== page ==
06/21/2012 11:26 am ET Updated Dec 06, 2017

Brad Downey's Portrait Takes the Politics of Street Art to the Sky

Currently based in Berlin, Brad Downey's approach to street art skips the spray paint and instead rediscovers and reconfigures the physicality of the urban landscape. Sponteneous Sculptures, his book released in September, highlights the chameleon-esque qualities of his sculptural interventions: from a yellow street sign drooping its "head" to the ground like a sad wilting sunflower, to a gray section of sidewalk ripped up and replaced with a sandcastle, to the iconic heart-shaped design that Downey cut out of a red 50-foot tarp lining the side of a building.

The international artist continued his post-graffiti practice in Atlanta on Saturday with Portrait of My Father, an airborne work that involved flying an image of a cloud behind a plane that soared over the city for four hours. Although Downey's childhood as a military brat prepared him for his nomadic life as an adult, the trip was something of a homecoming. The project's inspiration is an old photograph of an airplane flying through a bright blue sky. The pilot was Downey's father, a retired United States Marine who now resides in Atlanta's suburbs.


It was a tasteful reference to Father's Day and, incidentally, the second holiday honored by an artwork commissioned by Flux Projects, an ambitious Atlanta-based nonprofit specializing in ephemeral public art. Flux Projects launched over Valentine's Day weekend in 2010 with a dance performance by gloATL that invaded a bustling intown shopping mall. Since then the group has produced FLUX, an annual downtown festival returning for its third year this October, as well as smaller, conceptually driven works such as SEAT, a sculpture made from 300 repurposed IKEA chairs, and Portrait of my Father.

This is what the experience was like: Imagine standing on a grassy lawn and hearing the propellers of a plane approaching overhead. The sound is a little louder than usual because, when you look up, it's flying low enough for you to see clearly that it's trailing a banner. Instead of advertising, though, it depicts a fluffy white cloud against a sky-blue background. The photographic image looks identical to the real clouds moving behind the banner, and the fake blue matches the color of the morning sky.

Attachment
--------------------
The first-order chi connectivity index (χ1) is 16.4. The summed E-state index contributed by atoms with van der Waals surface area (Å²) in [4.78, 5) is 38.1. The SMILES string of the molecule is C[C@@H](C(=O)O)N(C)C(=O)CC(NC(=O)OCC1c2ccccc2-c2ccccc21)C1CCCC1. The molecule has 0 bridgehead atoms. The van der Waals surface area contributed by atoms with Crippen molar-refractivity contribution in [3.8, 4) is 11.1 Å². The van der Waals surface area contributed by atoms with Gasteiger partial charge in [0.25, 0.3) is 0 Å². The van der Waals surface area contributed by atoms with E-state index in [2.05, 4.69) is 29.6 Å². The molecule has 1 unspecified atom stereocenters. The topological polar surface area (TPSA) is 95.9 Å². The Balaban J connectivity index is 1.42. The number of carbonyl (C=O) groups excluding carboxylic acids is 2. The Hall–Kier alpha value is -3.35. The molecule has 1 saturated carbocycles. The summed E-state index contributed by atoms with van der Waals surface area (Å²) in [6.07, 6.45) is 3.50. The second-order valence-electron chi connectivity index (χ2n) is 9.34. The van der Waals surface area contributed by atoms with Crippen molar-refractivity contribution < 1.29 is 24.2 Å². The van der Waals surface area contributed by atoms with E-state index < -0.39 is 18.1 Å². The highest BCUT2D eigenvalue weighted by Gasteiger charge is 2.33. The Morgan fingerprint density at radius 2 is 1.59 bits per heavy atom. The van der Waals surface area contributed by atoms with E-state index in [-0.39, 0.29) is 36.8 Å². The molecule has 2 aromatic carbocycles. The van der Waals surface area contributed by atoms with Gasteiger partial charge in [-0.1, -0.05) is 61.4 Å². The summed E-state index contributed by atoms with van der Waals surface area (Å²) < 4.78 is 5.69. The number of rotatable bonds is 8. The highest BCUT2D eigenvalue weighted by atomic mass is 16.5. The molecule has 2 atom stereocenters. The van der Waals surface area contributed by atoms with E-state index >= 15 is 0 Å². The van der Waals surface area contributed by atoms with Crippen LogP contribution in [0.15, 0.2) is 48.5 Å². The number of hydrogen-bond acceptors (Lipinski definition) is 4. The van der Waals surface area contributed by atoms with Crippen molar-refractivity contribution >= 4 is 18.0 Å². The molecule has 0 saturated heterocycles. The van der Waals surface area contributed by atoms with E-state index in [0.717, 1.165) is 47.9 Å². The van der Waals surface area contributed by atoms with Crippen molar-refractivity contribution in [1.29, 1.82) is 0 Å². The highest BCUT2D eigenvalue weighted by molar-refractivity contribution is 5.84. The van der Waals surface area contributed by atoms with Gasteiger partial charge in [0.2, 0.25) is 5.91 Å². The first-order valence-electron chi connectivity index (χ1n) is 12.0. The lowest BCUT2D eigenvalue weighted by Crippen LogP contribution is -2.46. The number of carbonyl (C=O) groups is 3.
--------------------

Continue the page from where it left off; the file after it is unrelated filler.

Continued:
Flux Projects planned a flight pattern over both residential and commercial neighborhoods to capture viewers at home and on the go. The plane soared as far as the eastern suburb of Decatur, drifting north towards Buckhead and ending over the Westside Arts District near Georgia Tech.

They also encouraged Twitter users to share photos using Instagram. In terms of passengers, Atlanta's Hartsfield-Jackson ranks as the busiest airport in the world. Social media was surprisingly helpful in reminding people to look up, despite perhaps being desensitized to the air traffic.

An early mockup suggested the final work might have produced a convincing optical illusion, recalling the seamless surrealism of René Magritte's Castle of the Pyrenees. But in practice the photo's flatness stood out, and the artifice became part of the project's charm. Your mind quickly registers the flying marshmallow shape as man-made, forcing the impish yet profound question: Why would anyone attempt something so absurd and useless?

Downey's art isn't conceptual in that it overtly references the writings of, say, Martin Heidegger or Jacques Lacan. It relies on the immediacy of visual communication rather than theory, throwing a monkey wrench into our brains' machinery by playing against our everyday expectations.

And it isn't political in that it raises awareness of Chinese sweatshops or movements like Occupy Wall Street. Portrait of My Father succeeds by delivering a double punch line: a visual pun (a cloud up in the clouds) and a subliminal message of reclaiming public space, including the air above us. Why stay limited to the streets when there's also the stratosphere?

The message certainly carries contemporary relevance: The sky is as much a corporate battleground today as it was when the first billboard rose above the American highways. Sports arenas still serve as stalking grounds for the Goodyear Blimp and other advertising buzzards for hire. NASA continues to disintegrate and make way for companies like SpaceX to privatize outer space.

Like many street artists, Downey has faced arrest countless times for his vocation. Even though Portrait of My Father was a paid gig accomplished completely within the law, that doesn't diminish its relevance alongside his previous work. The project shares in the spirit of his street interventions that challenge the rigid bolted-down normalcy of the cityscape.

Graffiti is a world filled with mysterious vigilantes and mythic personalities; we rarely learn about the artist's family, much less their father's occupation. As an artist who's worked under his real name instead of a pseudonym for years, Downey defies convention by adding his life story to the work's meaning. In this way he seems to observe the old motto of feminist art: "the personal is political."

Despite its light-hearted tone and lack of permanence, Brad Downey's Portrait of My Father is a fine step forward for Atlanta. And it makes for intriguing comparison with his recent dustup with the news media as well as his long-term artistic dialogue with modernist sculpture and graffiti greats such as Banksy, Swoon, and Shepard Fairey. The project expands our concept of how street artists work, opening a door for more art that examines the sky as public space.

You can read more of Jeremy Abernathy's writing at BURNAWAY Magazine and catch more commentary on the arts in Atlanta and beyond.